This was a rather long and long-winded audiobook, set prior to and during World War Two. Zilah Mondoza's too youthful and rather pedantic reading certainly did not help matters. It was written by a Spanish author, and translated into English so I realize I'm getting this second-hand - even third-hand given that I'm listening to a Spanish language novel, translated into English, and then read by a Spanish speaker in English! LOL! In parts it was too tedious and I found myself wondering if the tedious parts were actually more interesting in the original Spanish, but I somehow doubted it!
The author can be way too wordy in her descriptions, going on too long and into far too much detail for some things, while completely glossing over others. I saw no method to this madness. It had enough quite interesting parts to keep me going to begin with, but even this soon felt like it was nowhere near enough. After a third of it, I gave up because I saw no sign of improvement. Even though I would have liked to have read the story which intrigued me, but it was way too flowery and too verbose for me to maintain interest.
This is one reason I tend to steer clear of really long audiobooks. For me this format is experimental - I will listen to something in audio that I probably would not touch were it in print or electronic form, so I don't want to get invested and then find out a quarter the way in that it's not to my taste. Shorter books tend to get to the point faster, so it's easier to see if it's going to appeal to me, whereas with a longer audiobook, a quarter the way through can be the full length of a shorter book! In print, this particular novel would be some 600 pages long, which is twice as long as I normally feel happy with. It probably could have been 200 pages shorter had the author not been quite so prolix.
The main character is Sira Quiroga. She grows up learning to sew alongside her mother and other women, as such women traditionally did back then. Sira is good at it, which comes in useful later. Immediately before the Spanish Civil War, she becomes engaged to a man named Ignacio who has a secure job as a civil servant. Secure, that is, until the war begins, no doubt. When she meets the more dashing Ramiro Arribas, she foolishly ditches Ignacio. This made me dislike her, but she pays the price for this inconstancy.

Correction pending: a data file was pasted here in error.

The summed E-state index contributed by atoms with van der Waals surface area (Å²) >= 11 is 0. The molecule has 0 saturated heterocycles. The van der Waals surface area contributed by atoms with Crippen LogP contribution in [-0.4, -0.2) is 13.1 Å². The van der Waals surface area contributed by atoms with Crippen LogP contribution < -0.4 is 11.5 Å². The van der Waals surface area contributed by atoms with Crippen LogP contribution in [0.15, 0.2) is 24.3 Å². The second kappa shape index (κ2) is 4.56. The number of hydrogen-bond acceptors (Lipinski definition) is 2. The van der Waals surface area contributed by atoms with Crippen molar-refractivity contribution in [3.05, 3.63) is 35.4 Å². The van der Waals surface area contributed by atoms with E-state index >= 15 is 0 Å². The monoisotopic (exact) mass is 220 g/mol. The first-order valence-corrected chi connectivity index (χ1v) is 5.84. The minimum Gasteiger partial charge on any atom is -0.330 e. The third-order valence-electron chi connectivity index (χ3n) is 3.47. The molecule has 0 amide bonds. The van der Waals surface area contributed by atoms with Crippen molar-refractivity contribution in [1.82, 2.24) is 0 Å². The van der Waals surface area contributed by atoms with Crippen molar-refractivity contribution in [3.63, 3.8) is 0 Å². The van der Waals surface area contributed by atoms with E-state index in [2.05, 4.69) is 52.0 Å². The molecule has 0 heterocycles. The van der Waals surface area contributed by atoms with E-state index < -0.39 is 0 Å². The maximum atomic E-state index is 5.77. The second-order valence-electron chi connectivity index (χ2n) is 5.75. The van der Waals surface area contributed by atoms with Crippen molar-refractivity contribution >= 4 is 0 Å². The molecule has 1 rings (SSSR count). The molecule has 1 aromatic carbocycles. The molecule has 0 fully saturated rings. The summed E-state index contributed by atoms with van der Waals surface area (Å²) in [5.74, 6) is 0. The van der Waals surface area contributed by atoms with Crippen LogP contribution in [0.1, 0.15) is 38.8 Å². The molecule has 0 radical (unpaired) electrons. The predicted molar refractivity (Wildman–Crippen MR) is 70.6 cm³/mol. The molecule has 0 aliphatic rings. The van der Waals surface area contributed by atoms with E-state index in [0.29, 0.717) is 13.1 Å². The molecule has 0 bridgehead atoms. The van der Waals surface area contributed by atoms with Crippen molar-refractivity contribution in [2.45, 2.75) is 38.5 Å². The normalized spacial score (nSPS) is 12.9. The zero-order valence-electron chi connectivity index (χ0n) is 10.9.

She and Arribas move to Spanish Morocco. Why wasn't exactly clear to me: perhaps they left simply to avoid the civil war, but why go to Morocco? Who knows? Her beau is a con-man, who robs her of her entire dowry, which her estranged father had unexpectedly bestowed upon her not long before.
Sira is left with a debt of 3,000 pesetas for hotel accommodations, and is arrested, but a kindly police officer sets her up with cheap lodgings so she can pay back what she owes. She has a year to do this, but is struggling to make ends meet by taking in a few sewing jobs. Her landlady, with the exotic name of Candelaria (it means Candlemas), has in the meantime discovered a cache of guns left by a previous tenant who never returned to retrieve them. Her plan is to turn the cache into cash; then she and Sira will go fifty-fifty in a dressmaking shop, Candelaria fronting the money and Sira doing the work.
One big problem came in the telling of her night-time journey to deliver the guns. That hsould have been exciting, right? it wasn't! It was boringly full of extraneous detail. It's not that the story overall was uninteresting, it's just that the interesting parts were so diluted with over-done prose, that it took far too long for anything to happen. This gun delivery should be a fraught and exciting event, but it's made to sound mundane and monontonous because the author so long to tell it. There are many other such instances - situations not quite as potentially dangerous as this one was, but this only means the descriptive prose is that much less acceptable elsehwere.
After a third of the book I gave up on it and I cannot recommend this.